FIGURE 1.2 Decay-heat power for spent fuel (measured in watts per metric ion of uranium) plotted on a logarithmic scale as a function of time after reactor discharge. Note that the horizontal axis is a data series, not a scale. SOURCE: Based on data from USNRC (1984).

1.4.2 Storage of Spent Nuclear Fuel

Storage technologies for spent nuclear fuel have three primary objectives:

  • Cool the fuel to prevent heat-up to high temperatures from radioactive decay.

  • Shield workers and the public from the radiation emitted by radioactive decay in the spent fuel and provide a barrier for any releases of radioactivity.

  • Prevent criticality accidents (uncontrolled fission chain reactions).

After the fuel assemblies are unloaded from the reactor they are stored in water pools, called spent fuel pools. The water in the pools provides radiation shielding and cooling and captures all but noble gas radionuclides in case of fuel rod leaks.10 The geometry of the fuel and neutron absorbers (such as boron, hafnium, and cadmium) within the racks that hold the spent fuel or in the cooling water help prevent criticality events.11 The water in the pool is circulated through heat exchangers for cooling and ion exchange filters to capture any radionuclides and other contaminants that get into the water. Makeup water is also added to the pool to replace pool water lost to evaporation. The operation of the pumps and heat exchangers is especially important during and immediately after reactor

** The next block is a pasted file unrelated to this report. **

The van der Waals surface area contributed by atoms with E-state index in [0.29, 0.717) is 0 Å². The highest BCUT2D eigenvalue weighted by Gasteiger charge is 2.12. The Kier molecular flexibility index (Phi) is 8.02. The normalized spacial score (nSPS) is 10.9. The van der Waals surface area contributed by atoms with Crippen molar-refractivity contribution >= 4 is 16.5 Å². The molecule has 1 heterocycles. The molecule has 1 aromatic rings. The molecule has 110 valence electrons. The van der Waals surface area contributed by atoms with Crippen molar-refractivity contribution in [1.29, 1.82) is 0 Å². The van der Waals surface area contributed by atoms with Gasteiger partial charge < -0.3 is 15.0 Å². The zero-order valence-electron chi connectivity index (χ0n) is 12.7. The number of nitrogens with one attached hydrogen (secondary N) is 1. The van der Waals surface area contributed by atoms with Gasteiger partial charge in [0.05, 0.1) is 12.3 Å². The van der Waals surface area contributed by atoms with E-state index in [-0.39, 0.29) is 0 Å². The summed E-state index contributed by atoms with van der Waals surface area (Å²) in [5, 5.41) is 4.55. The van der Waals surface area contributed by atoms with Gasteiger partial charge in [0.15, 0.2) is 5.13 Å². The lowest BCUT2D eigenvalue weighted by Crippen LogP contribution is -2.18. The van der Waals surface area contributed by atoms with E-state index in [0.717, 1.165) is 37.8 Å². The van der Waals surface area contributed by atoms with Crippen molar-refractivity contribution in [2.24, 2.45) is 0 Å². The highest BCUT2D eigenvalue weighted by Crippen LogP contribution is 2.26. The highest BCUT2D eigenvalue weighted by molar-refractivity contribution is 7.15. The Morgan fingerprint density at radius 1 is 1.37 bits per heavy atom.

10  

If the cladding in the fuel rods is breached some radioactive materials will be released into the pool.

11  

See the Glossary (Appendix E) for a definition of criticality. Most of the fuel’s capacity for sustaining criticality is expended in the reactor as the uranium and plutonium are fissioned.



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